"to comfort all who mourn,
3 and provide for those who grieve in Zion—
to bestow on them a crown of beauty
instead of ashes,
the oil of joy
instead of mourning,
and a garment of praise
instead of a spirit of despair.
They will be called oaks of righteousness,
a planting of the Lord
for the display of his splendor.
4 They will rebuild the ancient ruins
and restore the places long devastated;
they will renew the ruined cities
that have been devastated for generations."
-- Isaiah 61: 3-4
As joyful and beautiful and wonderful as life is sometimes, life is also hard. We end up with bumps, bruises, and injuries. To move forward from that pain we have to go through a healing process—to get to the joy, the beauty, the splendor. But the process of healing is painful.
We expect that healing will feel good. We expect that we will finally get relief from the pain, that we will be as good as new, and that we will be instantly fixed. We think of the healing process—especially emotionally, mentally, and spiritually—like we are going to a nice day spa, with calming music in the background, people waiting on us hand and foot, feeling relaxed and like we’re at peace with the world.
Healing hurts. Sometimes we have wounds that are festering, that are deep inside of us. The only way to heal those wounds is to cut them open, clean them out, and stitch them back up—which is incredibly painful. When it comes to physical injuries, we have to heal them, right? We have a broken leg or an infected cut or anything like that, it is obvious. We have to get it fixed to function in our daily lives. So, we suck up how much it hurts and go through the healing process. Even physical therapy after injuries is hard, painful, and seems like it isn’t worth it anymore.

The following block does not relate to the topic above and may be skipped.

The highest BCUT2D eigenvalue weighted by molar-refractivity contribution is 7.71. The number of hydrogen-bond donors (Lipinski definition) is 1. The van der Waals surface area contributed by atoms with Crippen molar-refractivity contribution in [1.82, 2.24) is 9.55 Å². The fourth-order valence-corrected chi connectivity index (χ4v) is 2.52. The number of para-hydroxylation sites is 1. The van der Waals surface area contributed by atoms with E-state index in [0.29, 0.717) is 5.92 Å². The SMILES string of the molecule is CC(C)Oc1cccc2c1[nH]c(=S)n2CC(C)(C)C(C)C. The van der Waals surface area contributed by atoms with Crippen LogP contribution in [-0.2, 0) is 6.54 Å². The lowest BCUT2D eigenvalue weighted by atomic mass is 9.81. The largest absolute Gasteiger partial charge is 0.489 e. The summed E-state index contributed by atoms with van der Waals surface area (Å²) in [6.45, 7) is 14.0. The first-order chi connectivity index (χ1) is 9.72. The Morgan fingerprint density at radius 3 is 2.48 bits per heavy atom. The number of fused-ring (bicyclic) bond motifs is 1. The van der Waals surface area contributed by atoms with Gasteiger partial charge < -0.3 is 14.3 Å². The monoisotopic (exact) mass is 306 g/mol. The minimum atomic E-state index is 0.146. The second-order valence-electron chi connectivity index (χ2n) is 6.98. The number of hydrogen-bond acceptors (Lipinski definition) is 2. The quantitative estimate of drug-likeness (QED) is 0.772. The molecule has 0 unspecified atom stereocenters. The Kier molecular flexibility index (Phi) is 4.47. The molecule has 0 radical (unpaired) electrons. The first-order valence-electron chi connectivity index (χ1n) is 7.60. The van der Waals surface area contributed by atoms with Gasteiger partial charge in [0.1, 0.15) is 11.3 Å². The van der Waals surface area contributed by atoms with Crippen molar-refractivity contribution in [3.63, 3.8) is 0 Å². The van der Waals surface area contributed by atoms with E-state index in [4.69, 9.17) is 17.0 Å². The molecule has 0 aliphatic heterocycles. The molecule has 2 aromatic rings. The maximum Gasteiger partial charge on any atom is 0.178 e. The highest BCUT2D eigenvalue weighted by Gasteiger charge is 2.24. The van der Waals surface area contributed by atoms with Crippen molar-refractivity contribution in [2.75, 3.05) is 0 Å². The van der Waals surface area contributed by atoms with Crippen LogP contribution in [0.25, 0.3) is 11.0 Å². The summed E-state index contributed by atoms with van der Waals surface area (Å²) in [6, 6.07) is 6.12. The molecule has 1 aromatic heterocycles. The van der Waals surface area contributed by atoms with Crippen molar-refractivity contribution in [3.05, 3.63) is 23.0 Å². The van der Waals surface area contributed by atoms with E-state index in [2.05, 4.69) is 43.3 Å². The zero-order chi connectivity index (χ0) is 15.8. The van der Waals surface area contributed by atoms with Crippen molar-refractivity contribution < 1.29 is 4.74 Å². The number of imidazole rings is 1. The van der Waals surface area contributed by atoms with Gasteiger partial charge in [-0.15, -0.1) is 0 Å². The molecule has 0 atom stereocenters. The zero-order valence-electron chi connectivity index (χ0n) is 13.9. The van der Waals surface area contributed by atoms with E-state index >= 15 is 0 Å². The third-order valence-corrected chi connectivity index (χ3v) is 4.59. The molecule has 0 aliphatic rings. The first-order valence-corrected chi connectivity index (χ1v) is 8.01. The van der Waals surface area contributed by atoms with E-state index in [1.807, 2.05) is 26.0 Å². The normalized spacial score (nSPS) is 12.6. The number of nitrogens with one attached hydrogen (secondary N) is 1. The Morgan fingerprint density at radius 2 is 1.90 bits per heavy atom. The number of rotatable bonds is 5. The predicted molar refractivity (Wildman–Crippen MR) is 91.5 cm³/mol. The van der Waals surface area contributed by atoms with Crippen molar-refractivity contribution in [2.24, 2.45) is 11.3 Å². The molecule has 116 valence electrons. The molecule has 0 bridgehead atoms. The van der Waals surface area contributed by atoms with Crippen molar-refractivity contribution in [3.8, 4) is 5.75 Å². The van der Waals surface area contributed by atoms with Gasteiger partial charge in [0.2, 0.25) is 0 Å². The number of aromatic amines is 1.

Emotional, mental, and spiritual pain are much harder to see yet they affect our lives just the same if not more so than physical injuries. Bitterness, anger, judgment, betrayal, trauma, and un-forgiveness rot inside of us. They end up seeping into all avenues of our lives, much like infections do. Yet, the process to excise these things from our hearts, minds, and souls is so very painful.
The process is worth it though. God, in His ever lovingkindness, sits with us in the pain. He is the ultimate Healer, the Great Redeemer. He takes our wounds, our pain, our strife, and He binds it up. He is near the brokenhearted. As we let Him heal our hearts, we find that we draw closer to Him, our hearts open up, and we find freedom that wasn’t there before. He turns our mourning into praise, a crown of beauty instead of ashes.
Keep in mind, the process is a lot of work on our parts. We still have to show up, process through the pain, work through it, and be willing to let things go. We don’t get to say a single prayer and find that all of our issues, hurts, and pains are miraculously gone (that does happen, but it’s rare). We have to fight for our own health and healing.
After the pain, after the healing, after the tears, and the “it’s going to get worse before it gets better” feeling, after all of that, we find what we have longed for this whole time: peace, love, joy. After we have our wounds exposed, cleaned out, and stitched back up, that chronic emotional pain is no longer there. We feel lighter, breath deeper, and find more peace and joy. We are stronger, steadier, and more confident. We become fuller versions of ourselves. We fought for our healing just like Jesus found, died, and rose again for our healing.